UK Wants To Regulate Social Media Companies And The ‘Wild West’ Internet

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Kyle Perisic Contributor
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The U.K. will introduce laws in the coming years to combat the “Wild West elements of the Internet” like cyberbullying and child exploitation, Digital Secretary Matt Hancock said on Sunday.

“[W]e’ll bring in new laws to make Britain the safest place to be online,” he said in a tweet on Sunday.

The U.K. said it will partner with tech companies and nonprofits to develop new regulations “in the next couple of years” requiring social media sites like Facebook to come up with new codes of conduct against what they deem inappropriate behavior.

Some of the policies might include forcing parents to confirm that their children are old enough to use social media and the companies could be fined up to 4 percent of their global turnover if they don’t comply, Bloomberg reported.

Although Hancock said he wants to fight serious crimes like child exploitation online, he also told ITV, “I don’t want the trolls to win.” (RELATED: Apparently Facebook Can Stop Hate Speech, But Not Terrorist Propaganda)

The U.K. convicted a man of being “grossly offensive” in March after he posted a satirical video on YouTube of his dog giving a Nazi salute. While the man who posted the video, Markus Meechan, known on YouTube as “Count Dankula,” ended up getting a fine on April 23 — which he’s currently appealing — he could’ve been imprisoned for up to a year.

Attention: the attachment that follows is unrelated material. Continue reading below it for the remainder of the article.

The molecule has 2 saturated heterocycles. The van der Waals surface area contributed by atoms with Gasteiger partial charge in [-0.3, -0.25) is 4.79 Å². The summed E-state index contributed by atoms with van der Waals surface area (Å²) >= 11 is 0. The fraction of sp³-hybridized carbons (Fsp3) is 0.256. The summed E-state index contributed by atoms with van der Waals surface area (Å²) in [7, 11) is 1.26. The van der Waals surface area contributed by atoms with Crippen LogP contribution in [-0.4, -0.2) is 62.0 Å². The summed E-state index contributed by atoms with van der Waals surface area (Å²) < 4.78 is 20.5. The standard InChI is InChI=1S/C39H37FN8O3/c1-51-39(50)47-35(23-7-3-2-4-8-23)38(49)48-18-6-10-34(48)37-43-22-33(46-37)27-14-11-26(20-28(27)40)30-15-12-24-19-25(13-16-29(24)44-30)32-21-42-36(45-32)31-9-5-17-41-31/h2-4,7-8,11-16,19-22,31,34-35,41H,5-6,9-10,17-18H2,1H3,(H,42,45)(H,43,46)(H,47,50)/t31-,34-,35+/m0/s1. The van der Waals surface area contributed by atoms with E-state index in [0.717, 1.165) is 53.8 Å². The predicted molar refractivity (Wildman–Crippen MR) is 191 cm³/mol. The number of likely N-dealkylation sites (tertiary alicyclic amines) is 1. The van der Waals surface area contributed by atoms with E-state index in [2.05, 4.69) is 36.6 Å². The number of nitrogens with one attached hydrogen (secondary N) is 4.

The YouTube video, titled “M8, yer dugs a Nazi,” begins by saying he wanted to troll his girlfriend because she’s “always ranting and raving about how cute and adorable” her dog is so he turned the dog into “the least cute thing” he could think of, “which is a Nazi.”

“Digital technology is overwhelmingly a force for good across the world and we must always champion innovation and change for the better. At the same time I have been clear that we have to address the Wild West elements of the Internet through legislation, in a way that supports innovation. We strongly support technology companies to start up and grow, and we want to work with them to keep our citizens safe,” Hancock said in the press release.

“People increasingly live their lives through online platforms so it’s more important than ever that people are safe and parents can have confidence they can keep their children from harm. The measures we’re taking forward today will help make sure children are protected online and balance the need for safety with the great freedoms the internet brings just as we have to strike this balance offline.”

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